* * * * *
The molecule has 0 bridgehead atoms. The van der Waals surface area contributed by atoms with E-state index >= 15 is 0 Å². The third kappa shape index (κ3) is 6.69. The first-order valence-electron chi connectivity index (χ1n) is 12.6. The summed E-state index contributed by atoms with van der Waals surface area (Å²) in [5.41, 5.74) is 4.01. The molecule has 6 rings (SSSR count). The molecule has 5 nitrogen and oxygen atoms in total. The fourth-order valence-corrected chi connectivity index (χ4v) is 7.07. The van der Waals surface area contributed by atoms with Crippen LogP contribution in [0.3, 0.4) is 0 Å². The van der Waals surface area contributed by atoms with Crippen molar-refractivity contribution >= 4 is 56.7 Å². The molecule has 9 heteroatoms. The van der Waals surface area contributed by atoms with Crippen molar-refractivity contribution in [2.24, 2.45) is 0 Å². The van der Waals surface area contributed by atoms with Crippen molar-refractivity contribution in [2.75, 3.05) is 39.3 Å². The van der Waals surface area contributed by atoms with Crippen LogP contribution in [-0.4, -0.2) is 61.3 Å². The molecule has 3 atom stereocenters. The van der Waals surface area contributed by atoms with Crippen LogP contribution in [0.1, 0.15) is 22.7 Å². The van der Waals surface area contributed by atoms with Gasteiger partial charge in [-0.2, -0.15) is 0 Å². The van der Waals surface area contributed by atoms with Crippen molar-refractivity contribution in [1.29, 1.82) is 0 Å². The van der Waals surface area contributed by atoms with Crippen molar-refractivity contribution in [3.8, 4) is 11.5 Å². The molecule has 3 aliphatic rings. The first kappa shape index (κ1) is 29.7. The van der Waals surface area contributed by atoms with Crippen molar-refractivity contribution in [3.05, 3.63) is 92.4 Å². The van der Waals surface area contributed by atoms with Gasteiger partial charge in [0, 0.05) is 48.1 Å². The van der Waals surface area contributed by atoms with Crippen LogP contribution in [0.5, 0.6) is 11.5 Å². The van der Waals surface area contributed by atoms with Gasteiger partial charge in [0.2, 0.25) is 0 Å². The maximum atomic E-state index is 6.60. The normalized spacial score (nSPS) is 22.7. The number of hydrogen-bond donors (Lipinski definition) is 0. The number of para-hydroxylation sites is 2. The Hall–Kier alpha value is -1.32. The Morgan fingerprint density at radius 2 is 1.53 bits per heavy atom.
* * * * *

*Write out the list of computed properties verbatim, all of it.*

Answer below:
The molecule has 0 bridgehead atoms. The van der Waals surface area contributed by atoms with E-state index >= 15 is 0 Å². The third kappa shape index (κ3) is 6.69. The first-order valence-electron chi connectivity index (χ1n) is 12.6. The summed E-state index contributed by atoms with van der Waals surface area (Å²) in [5.41, 5.74) is 4.01. The molecule has 6 rings (SSSR count). The molecule has 5 nitrogen and oxygen atoms in total. The fourth-order valence-corrected chi connectivity index (χ4v) is 7.07. The van der Waals surface area contributed by atoms with Crippen LogP contribution in [0.3, 0.4) is 0 Å². The van der Waals surface area contributed by atoms with Crippen molar-refractivity contribution >= 4 is 56.7 Å². The molecule has 9 heteroatoms. The van der Waals surface area contributed by atoms with Crippen molar-refractivity contribution in [2.24, 2.45) is 0 Å². The van der Waals surface area contributed by atoms with Crippen molar-refractivity contribution in [2.75, 3.05) is 39.3 Å². The van der Waals surface area contributed by atoms with Crippen LogP contribution in [-0.4, -0.2) is 61.3 Å². The molecule has 3 atom stereocenters. The van der Waals surface area contributed by atoms with Crippen LogP contribution in [0.1, 0.15) is 22.7 Å². The van der Waals surface area contributed by atoms with Gasteiger partial charge in [-0.2, -0.15) is 0 Å². The van der Waals surface area contributed by atoms with Crippen molar-refractivity contribution in [1.29, 1.82) is 0 Å². The van der Waals surface area contributed by atoms with Crippen molar-refractivity contribution in [3.8, 4) is 11.5 Å². The molecule has 3 aliphatic rings. The first kappa shape index (κ1) is 29.7. The van der Waals surface area contributed by atoms with Crippen molar-refractivity contribution in [3.05, 3.63) is 92.4 Å². The van der Waals surface area contributed by atoms with Gasteiger partial charge in [0, 0.05) is 48.1 Å². The van der Waals surface area contributed by atoms with Crippen LogP contribution in [0.5, 0.6) is 11.5 Å². The van der Waals surface area contributed by atoms with Gasteiger partial charge in [0.2, 0.25) is 0 Å². The maximum atomic E-state index is 6.60. The normalized spacial score (nSPS) is 22.7. The number of hydrogen-bond donors (Lipinski definition) is 0. The number of para-hydroxylation sites is 2. The Hall–Kier alpha value is -1.32. The Morgan fingerprint density at radius 2 is 1.53 bits per heavy atom.